CEN-CENELEC acknowledged that uncertainties should be discussed in the standardisation group before being introduced in regulations and commented that clarifications are needed on the definition of durability. CEN-CENELEC expert argued that ‘durability’, according to the body of standards, is based on the function and time over which a product provides its function. For example, in dishwashers, ‘durability’ might mean that each dishwasher has to deliver a good cleaning performance, and/ or fulfil the energy consumption required when placed on the market, and/ or fulfil the Ecodesign requirements. These distinctions are important, because for the time being, a product should fulfil the requirements at the moment it is placed on the market. However, this is not the same as fulfilling these requirements over its entire lifetime. If functionality is retained as criteria, it has to be defined for each specific appliance.
BE and DE encouraged the Commission to follow up the mandate on horizontal material efficiency by mandates on product specific standards, and to not delay product-specific standards due to a lack of horizontal standards (although coherency should be ensured, where possible).
The Chair concluded that there was a general acceptance of ‘material efficiency’ elements in the draft implementing measures regarding Washing Machines/ Washer-Dryers and Dishwashers and that this consensus might be used for other products groups. Secondly, stakeholders acknowledged that there was a need to finalise the work on so-called ‘horizontal standardisation requests’; and thirdly, that there was an opportunity for a set of product requirements to be incorporated into the material efficiency standards. He thanked the presenters for the work done.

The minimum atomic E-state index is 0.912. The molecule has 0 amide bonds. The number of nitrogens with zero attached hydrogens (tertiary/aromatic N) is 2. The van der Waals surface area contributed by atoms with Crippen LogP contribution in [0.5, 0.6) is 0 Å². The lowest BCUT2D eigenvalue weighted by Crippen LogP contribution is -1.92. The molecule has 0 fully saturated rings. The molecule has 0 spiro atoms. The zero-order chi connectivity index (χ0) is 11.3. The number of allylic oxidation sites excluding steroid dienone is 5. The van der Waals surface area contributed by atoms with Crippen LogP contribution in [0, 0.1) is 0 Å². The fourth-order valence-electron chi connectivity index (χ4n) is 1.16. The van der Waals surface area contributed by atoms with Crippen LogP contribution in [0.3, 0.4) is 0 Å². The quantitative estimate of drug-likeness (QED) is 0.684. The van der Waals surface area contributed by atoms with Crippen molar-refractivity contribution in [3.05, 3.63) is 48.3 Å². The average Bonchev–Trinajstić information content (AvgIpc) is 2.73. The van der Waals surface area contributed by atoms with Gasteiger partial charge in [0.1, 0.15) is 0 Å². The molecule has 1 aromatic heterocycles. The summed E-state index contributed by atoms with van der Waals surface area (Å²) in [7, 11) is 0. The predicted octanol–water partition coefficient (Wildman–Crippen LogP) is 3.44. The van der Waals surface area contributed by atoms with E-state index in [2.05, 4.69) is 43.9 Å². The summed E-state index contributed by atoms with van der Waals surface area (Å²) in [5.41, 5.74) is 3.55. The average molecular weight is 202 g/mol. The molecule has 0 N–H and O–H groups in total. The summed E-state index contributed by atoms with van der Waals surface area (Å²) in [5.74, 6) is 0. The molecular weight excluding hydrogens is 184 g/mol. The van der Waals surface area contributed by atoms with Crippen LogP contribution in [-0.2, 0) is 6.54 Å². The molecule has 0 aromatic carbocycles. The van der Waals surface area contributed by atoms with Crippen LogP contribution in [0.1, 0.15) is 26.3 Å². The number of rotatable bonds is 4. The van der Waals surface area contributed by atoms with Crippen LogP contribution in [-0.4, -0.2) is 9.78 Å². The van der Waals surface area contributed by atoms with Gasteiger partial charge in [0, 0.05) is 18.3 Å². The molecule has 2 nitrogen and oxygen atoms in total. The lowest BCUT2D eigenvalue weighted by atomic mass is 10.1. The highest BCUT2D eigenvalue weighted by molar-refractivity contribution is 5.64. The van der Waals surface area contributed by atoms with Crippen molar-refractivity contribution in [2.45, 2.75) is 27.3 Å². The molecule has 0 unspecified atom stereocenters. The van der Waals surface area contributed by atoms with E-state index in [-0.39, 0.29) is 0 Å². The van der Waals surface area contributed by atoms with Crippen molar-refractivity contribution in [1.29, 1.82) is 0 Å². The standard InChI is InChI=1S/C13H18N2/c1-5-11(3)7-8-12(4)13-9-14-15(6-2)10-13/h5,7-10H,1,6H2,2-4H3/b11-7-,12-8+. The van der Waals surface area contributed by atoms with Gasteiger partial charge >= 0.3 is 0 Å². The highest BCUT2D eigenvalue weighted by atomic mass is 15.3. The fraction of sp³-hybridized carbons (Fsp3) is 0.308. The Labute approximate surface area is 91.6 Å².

Presentation on the state-of-play regarding the reparability scoring study
The Commission services presented the main aspects of this recently launched study, which can be summarised as follows:
- A system for assessing products reparability will be conceptualised: first in general then applied to specific product groups
- The different aspects of repair will be considered for consolidation is a single score and presented in a labelling format
- The labelling format will then be tested with consumer groups
PT welcomed the proposal of a scoring system and asked if it is planned to be used in B2C products or B2B products. The Commissionreplied that the tool is developed primarily with a B2C scope
NL welcomed the idea and recommended that the study procedure be conducted along the lines of a typical Ecodesign Preparatory Study, with collaboration and input from a broad group of stakeholders. The Commission confirmed that the project will follow this procedure and clarified that the idea had been presented by some manufacturers during the Washing Machine Review Study, and was considered relevant for study for more product groups.
IT recommended that the study be informed by the work being carried out by the standardisation groups, as presented today. IT feared that the timing of the study, as presented, could be tight. The Commission confirmed that the study will have a practical approach to make the best of resources available. One year was considered sufficient to conceptualise the system and investigate consumers understanding and feedback of methods being explored. However, arriving to actual proposals on horizontal or vertical measures will take longer.
ANEC welcomed the proposal and asked why the scoring system was not being applied in other policy tools, whether there was the possibility of looking at other formats than a scoring system, and whether it would include a reference to the price. This last question was related to the issue of high repair costs, which are known to dissuade consumers from repairing repairable appliances, and instead opting to replace them. The Commission replied that potential resource efficiency requirements can be covered by several policy tools, of which the ‘Energy Label’ is only one. Also, future investigations into durability are being considered, but for the moment addressing reparability was considered to be more urgent. Other ongoing studies address socio-economic aspects of reparability and consumer behaviour, and it is hoped that these studies will also provide useful insights.